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The big news for ’65 came in the form of standard four-wheel disc brakes and the all-new Mark IV 396 big-block engine. Heads spun faster than 7.75-inch bias-ply tires, as over the next several years the big-block grew to 427 and finally 454 cubes. There were plenty of variations, from a four-barrel, hydraulic-lifter setup to the fire-breathing L88 and ZL1 racing engines. With its loud side pipes, hood bulges, and megaton horsepower, the mid-’60s Corvette was truly a beast.

In 1999 Chevrolet decided to back a new racing Corvette, and the C5-R was born. After two years of development, the Corvette Racing team won Le Mans in 2001, fulfilling Duntov’s goal from decades earlier. To date the team has won its class seven times at the storied French track.

By late 1999, styling chief Tom Peters had already started sketching out the C6. The result of his efforts hit the streets in late 2004 as an ’05 model. While the car’s structure and LS2 engine were evolutionary, its sharp-edged styling was a real departure. The public loved the car, snapping up 37,372 of them, up from 34,064 a year earlier. On the personnel front, Tom Wallace took over the program when Chief Engineer Hill retired in 2006; Tadge Juechter then picked up the reins when Wallace retired two years later.

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From 2006 through 2010, Chevy offered one tantalizing Vette after another. The 505-horse C6 Z06 was launched in late 2005 as an ’06 model, pushing performance to new heights. Various special editions followed, beginning in ’07 with the Ron Fellows Z06. In 2009 Chevy unleashed the first factory-built supercharged Corvette, the 638hp ZR1. It was followed in 2010 by the Grand Sport coupe and convertible, which offered the wide-body look of the Z06 with a base powertrain. The Grand Sport became the most popular model, even though a decked-out version could cost as much as a Z06.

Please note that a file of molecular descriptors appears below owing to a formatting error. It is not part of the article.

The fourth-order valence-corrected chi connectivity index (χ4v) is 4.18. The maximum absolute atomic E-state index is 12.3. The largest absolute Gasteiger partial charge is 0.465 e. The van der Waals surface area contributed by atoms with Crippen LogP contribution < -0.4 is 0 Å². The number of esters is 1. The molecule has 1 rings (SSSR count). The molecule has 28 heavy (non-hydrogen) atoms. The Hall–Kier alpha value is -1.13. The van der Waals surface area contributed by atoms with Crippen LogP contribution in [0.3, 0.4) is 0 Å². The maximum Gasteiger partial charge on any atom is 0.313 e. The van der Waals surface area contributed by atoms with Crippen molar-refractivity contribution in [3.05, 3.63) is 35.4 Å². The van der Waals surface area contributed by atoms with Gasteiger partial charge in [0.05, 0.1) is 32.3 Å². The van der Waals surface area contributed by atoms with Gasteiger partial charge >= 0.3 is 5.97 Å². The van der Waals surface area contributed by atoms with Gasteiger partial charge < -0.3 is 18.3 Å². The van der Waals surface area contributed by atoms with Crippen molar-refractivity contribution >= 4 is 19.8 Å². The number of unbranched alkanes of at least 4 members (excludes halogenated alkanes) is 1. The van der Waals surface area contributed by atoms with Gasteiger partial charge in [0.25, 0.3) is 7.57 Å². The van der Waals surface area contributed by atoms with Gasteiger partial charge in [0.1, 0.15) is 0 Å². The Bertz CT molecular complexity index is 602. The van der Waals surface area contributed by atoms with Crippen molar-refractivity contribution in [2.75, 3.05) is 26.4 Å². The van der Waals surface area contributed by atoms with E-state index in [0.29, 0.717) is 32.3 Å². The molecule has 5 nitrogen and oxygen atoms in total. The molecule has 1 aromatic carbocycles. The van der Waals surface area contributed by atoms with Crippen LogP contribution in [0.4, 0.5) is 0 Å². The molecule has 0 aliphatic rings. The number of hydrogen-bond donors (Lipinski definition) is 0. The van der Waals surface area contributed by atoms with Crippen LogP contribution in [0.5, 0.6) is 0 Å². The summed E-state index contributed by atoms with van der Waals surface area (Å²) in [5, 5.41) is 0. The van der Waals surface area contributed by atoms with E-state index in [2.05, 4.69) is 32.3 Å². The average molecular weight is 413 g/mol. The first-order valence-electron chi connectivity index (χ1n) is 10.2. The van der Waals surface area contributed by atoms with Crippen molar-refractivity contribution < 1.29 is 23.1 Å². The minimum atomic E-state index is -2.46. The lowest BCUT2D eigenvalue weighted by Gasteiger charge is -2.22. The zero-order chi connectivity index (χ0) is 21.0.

The C7 made its debut on January 13, 2013, amid sky-high expectations. The car, dubbed the Stingray, is the most powerful base Corvette in history, thanks to its direct-injected LT1 engine. It also carries plenty of authentic competition DNA, thanks to a close developmental partnership with Corvette Racing. The seventh-gen Vette is sharp, in your face, edgy, and almost as quick as a C6 427 Convertible. And the Z06 and ZR1 editions are still to come!

It’s gratifying to see GM embrace the Corvette as its flagship model. This is, after all, a car with a near-continuous 61-year history, not to mention world-class performance stats and a genuine racing heritage. Could the Corvette be considered the most successful domestic car ever? We certainly think so.

In 1965 Mitchell unleashed the Mako Shark II show car. It was so stunning, everyone agreed it simply had to be the next Corvette. To get the car to market quickly, the chassis and running gear would be the same as the Sting Ray’s. The third-generation Corvette was rushed into production, a fact that would become painfully apparent in the end product. Sales hit a new high of 28,566 for ’68, but many customers were unhappy with the new Vette’s build quality. The ’69 models were vastly improved, and sales rocketed to 38,762. While those figures were enough to keep the Corvette viable, they were a long way from the 243,095 Camaros sold that year.